Wednesday, 16 May 2007
During my growing up days, I found it easier to read comics because they had lot of pictures and it ended faster. I would enjoy comics like Tintin, Archies, Phantom, Batman and many more. Many of my friends discouraged me from reading those comics debating that it murdered the English grammar but since it was easier to understand, with everything left to imagination, and it worked for me. Comics are not merely for kids any more. There are new set of comics, in market nowadays, like - "Josh Mein Hosh" (Passion with Sense), "Khoon Ka Katra" (Just a drop of blood), "Savdhan Senior" (On your guard, senior) and "Pyar Ka Packet" (A packet of love) that are interwoven with messages on HIV/AIDS, and conveys the message that it is wrong to presume that "girlfriends must be meek and submissive and that a sexually aggressive woman is bad. The aim of these comics is to change social attitude and dispel the popular notion of masculinity that makes young men in urban slums indulge in violence against women and use condoms only when having a relationship with sex workers. There has been an urgency to bring out these educational comic books because in 2006, about 30 percent of HIV infections were reported in the 15 to 20 age group. Existing literature shows that young Indian men subscribe to norms of masculinity that lead to risky behavior and to change this, discussions were held with young men to understand their media habits, message retention from HIV campaigns, myths and misconceptions.. Participants were encouraged to relate real life incidents so that these comics echoed true stories. The draft stories were pre-tested in discussions with young men in urban slums and their feedback was incorporated in the final version The state and district AIDS control societies in Andhra Pradesh and Delhi have integrated elements of their campaign into the comic book series and have endorsed the products The Population Council and four other NGOS have brought out this set of comics, in four languages - Bengali, English, Hindi and Telugu. Several NGOs have been approached to integrate this package within existing outreach activities and to distribute these comics Will the illitrate population show any interest in such comics? Time will tell.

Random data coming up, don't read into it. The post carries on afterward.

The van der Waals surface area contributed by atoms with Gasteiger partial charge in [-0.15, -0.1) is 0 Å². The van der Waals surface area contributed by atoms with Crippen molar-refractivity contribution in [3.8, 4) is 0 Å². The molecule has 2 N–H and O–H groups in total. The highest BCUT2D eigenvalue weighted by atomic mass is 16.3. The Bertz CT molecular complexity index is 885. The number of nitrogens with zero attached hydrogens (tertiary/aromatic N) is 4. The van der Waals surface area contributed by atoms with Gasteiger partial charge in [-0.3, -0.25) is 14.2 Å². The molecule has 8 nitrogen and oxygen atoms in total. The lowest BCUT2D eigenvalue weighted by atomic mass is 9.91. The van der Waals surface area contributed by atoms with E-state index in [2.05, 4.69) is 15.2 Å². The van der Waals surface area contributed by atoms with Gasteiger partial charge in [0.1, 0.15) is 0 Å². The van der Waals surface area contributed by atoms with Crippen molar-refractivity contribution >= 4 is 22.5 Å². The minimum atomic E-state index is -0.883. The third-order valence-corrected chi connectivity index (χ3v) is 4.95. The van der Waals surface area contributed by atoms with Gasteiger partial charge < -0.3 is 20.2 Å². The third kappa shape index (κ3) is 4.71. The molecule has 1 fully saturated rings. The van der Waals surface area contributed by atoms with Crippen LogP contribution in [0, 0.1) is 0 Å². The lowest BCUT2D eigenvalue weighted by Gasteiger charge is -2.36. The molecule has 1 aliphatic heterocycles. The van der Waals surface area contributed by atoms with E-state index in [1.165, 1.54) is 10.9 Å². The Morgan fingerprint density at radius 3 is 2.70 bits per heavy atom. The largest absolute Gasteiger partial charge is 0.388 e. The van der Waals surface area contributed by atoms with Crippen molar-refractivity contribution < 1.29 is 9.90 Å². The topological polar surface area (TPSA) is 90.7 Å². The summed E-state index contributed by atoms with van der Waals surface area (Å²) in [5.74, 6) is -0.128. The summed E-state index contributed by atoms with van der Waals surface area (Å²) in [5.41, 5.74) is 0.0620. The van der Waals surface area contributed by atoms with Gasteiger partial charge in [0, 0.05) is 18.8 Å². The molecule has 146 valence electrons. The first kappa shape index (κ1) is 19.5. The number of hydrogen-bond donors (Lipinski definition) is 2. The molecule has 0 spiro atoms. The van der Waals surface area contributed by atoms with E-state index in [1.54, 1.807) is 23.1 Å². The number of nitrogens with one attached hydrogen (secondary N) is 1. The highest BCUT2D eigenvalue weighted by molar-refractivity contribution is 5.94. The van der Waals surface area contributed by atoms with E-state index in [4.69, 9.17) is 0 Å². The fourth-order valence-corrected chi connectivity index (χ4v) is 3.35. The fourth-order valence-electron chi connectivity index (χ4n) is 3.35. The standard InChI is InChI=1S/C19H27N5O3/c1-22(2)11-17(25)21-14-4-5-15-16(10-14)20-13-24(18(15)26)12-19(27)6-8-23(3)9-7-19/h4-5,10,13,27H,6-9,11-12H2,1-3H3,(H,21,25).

Tuesday, 15 May 2007
Sex is the most controversial topic in our Indian society. Whenever there is an assault or freedom of expression in an open space it arouses a great interest in majority of population. Lately, two people who have been in news are Shilpa Shetty (a Bollywood filmstar) and Chandra Mohan (Lalit Kala Akademi awardee from Baroda). Shilpa, who was taken by surprise when Richard bend her over in a poise, like in ‘Shall We Dance” created quite an uproar. Although the kiss was only on cheeks, people responded as though they had witnessed a porno. A criminal case was registered against her in the judicial magistrate courts of Jodhpur, Ghaziabad and Mundawar (Alwar) which is now moved to Mumbai. Then, there was arrest of Chandramohan, an art student of the MS University in Baroda on charges of ‘objectionable’ display of art work. He was arrested by moral police in saffron forces and was charged with non-bail offences, including inciting communal disharmony and public obscenity, which violated his right to express himself. It is very obvious that political parties target sensitive subjects like these to fulfill personal motives or even gain some cheap publicity. If only they would target their anger on more important issues and try to bring change in the nation in a more constructive way. If only they could focus their attention on more important problems. For example, we have one suicide in every eight hours. More than half of those who committed suicide were between 20 and 45, their most productive years. More than two thousand farmers have committed suicide in last five years and most of them have done so due to their inability to cope with stress or poverty. If only they would help these poor farmers and create opportunities for them to live with dignity. If only we knew how we could shift the focus of these moral policemen to these more important issues. We would personally help them, if we could. What can we possibly do?
Monday, 14 May 2007